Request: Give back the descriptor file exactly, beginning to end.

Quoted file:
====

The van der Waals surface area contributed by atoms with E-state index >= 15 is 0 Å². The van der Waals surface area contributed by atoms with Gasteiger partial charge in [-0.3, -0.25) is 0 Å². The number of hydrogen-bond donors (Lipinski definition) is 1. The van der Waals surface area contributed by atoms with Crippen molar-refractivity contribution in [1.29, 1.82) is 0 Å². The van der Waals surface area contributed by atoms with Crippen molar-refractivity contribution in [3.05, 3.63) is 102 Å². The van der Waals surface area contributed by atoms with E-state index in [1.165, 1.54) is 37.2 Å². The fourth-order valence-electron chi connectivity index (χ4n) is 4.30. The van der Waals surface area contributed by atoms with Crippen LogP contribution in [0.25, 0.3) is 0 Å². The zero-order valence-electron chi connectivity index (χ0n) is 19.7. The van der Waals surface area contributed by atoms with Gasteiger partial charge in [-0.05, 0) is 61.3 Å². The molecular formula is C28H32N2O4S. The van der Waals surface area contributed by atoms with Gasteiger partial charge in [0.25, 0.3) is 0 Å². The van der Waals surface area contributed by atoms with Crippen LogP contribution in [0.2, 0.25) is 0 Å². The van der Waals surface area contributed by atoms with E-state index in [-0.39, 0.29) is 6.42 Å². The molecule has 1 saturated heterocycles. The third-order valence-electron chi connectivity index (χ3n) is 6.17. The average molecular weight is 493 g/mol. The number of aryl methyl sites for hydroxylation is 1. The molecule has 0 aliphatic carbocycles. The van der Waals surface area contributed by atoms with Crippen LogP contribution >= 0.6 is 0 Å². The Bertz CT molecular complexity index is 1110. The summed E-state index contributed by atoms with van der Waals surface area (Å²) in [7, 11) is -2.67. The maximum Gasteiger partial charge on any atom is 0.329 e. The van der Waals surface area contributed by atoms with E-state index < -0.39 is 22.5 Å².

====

The van der Waals surface area contributed by atoms with E-state index >= 15 is 0 Å². The van der Waals surface area contributed by atoms with Gasteiger partial charge in [-0.3, -0.25) is 0 Å². The number of hydrogen-bond donors (Lipinski definition) is 1. The van der Waals surface area contributed by atoms with Crippen molar-refractivity contribution in [1.29, 1.82) is 0 Å². The van der Waals surface area contributed by atoms with Crippen molar-refractivity contribution in [3.05, 3.63) is 102 Å². The van der Waals surface area contributed by atoms with E-state index in [1.165, 1.54) is 37.2 Å². The fourth-order valence-electron chi connectivity index (χ4n) is 4.30. The van der Waals surface area contributed by atoms with Crippen LogP contribution in [0.25, 0.3) is 0 Å². The zero-order valence-electron chi connectivity index (χ0n) is 19.7. The van der Waals surface area contributed by atoms with Gasteiger partial charge in [-0.05, 0) is 61.3 Å². The molecular formula is C28H32N2O4S. The van der Waals surface area contributed by atoms with Gasteiger partial charge in [0.25, 0.3) is 0 Å². The van der Waals surface area contributed by atoms with Crippen LogP contribution in [0.2, 0.25) is 0 Å². The van der Waals surface area contributed by atoms with E-state index in [-0.39, 0.29) is 6.42 Å². The molecule has 1 saturated heterocycles. The third-order valence-electron chi connectivity index (χ3n) is 6.17. The average molecular weight is 493 g/mol. The number of aryl methyl sites for hydroxylation is 1. The molecule has 0 aliphatic carbocycles. The van der Waals surface area contributed by atoms with Crippen LogP contribution >= 0.6 is 0 Å². The Bertz CT molecular complexity index is 1110. The summed E-state index contributed by atoms with van der Waals surface area (Å²) in [7, 11) is -2.67. The maximum Gasteiger partial charge on any atom is 0.329 e. The van der Waals surface area contributed by atoms with E-state index < -0.39 is 22.5 Å².